Here are a few things one expects to find in a NSW primary school sandpit: fruit bar wrappers, apple cores, bugs, saliva, urine. Here’s something you don’t expect to find in a NSW primary school sandpit: brown snake eggs.
Students at a Laurieton school got an absolutely stellar sendoff for 2017 when they discovered a bunch of actual brown snake eggs in their school sandpit on December 20th, according to the Port Macquarie News.
Volunteers for wildlife organisation FAWNA (For Australian Wildlife Needing Aid) were called, and 12 eggs were immediately removed from the vicinity of the sandpit. After three days of solid digging, the volunteers discovered a total of seven nests and 43 eggs.
The eggs were apparently pretty ripe, and were set to hatch within about two weeks of their discovery. Which is kind of like a grim line from a shit action movie: “We got 43 eggs set to hatch in two weeks… then school will be REALLY out for the summer.”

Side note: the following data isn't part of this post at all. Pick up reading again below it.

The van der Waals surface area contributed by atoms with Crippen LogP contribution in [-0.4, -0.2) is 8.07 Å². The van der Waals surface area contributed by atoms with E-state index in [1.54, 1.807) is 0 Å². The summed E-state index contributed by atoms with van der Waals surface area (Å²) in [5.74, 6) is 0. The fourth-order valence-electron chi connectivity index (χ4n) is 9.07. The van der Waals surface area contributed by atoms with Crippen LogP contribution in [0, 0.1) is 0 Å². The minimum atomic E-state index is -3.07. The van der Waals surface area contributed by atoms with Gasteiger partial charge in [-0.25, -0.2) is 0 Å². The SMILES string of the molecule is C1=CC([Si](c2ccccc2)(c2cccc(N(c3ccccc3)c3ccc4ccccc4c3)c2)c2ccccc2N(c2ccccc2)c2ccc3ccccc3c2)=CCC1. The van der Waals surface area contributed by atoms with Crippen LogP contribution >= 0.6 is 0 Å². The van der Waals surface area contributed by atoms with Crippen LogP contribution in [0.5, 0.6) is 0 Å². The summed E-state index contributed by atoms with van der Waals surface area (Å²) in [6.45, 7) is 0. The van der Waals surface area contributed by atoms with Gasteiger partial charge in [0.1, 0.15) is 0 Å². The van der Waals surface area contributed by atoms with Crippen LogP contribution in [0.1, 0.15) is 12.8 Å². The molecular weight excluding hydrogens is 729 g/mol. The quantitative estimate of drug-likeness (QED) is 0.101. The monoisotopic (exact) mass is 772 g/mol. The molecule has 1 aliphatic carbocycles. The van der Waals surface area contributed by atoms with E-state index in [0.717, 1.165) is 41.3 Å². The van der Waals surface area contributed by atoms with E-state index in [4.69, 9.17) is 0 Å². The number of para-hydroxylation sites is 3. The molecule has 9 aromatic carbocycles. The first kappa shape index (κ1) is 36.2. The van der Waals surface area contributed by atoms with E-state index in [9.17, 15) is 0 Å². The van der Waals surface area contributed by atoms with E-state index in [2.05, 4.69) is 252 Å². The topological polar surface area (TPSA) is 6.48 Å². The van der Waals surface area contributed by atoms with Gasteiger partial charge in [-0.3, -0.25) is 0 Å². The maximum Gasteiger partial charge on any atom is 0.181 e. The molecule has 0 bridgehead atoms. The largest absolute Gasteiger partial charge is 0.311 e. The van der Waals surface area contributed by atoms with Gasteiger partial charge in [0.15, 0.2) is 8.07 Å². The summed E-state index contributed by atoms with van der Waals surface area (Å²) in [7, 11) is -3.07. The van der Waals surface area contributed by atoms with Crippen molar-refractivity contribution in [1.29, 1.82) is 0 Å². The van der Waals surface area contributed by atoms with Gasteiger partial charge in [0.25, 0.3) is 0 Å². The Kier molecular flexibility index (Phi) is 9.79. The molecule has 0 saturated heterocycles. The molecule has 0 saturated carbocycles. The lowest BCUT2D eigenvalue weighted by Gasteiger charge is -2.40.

It’s believed the snakes loved the sandpit as the sand was freshly laid. Nothing like that new sand smell if you’re keen to raise a bunch of incredibly lethal reptiles.
“The sand was still fresh and loose and would have provided the perfect place for snakes to regulate the eggs due to the temperature,” said FAWNA volunteer Yvette Attleir.
In case you’d forgotten, the eastern brown snake is considered to be the second-most venomous terrestrial snake in the world. Though deaths from brown snake bites are now rare, one might conclude that a whole bunch of them in a school sandpit would not be ideal.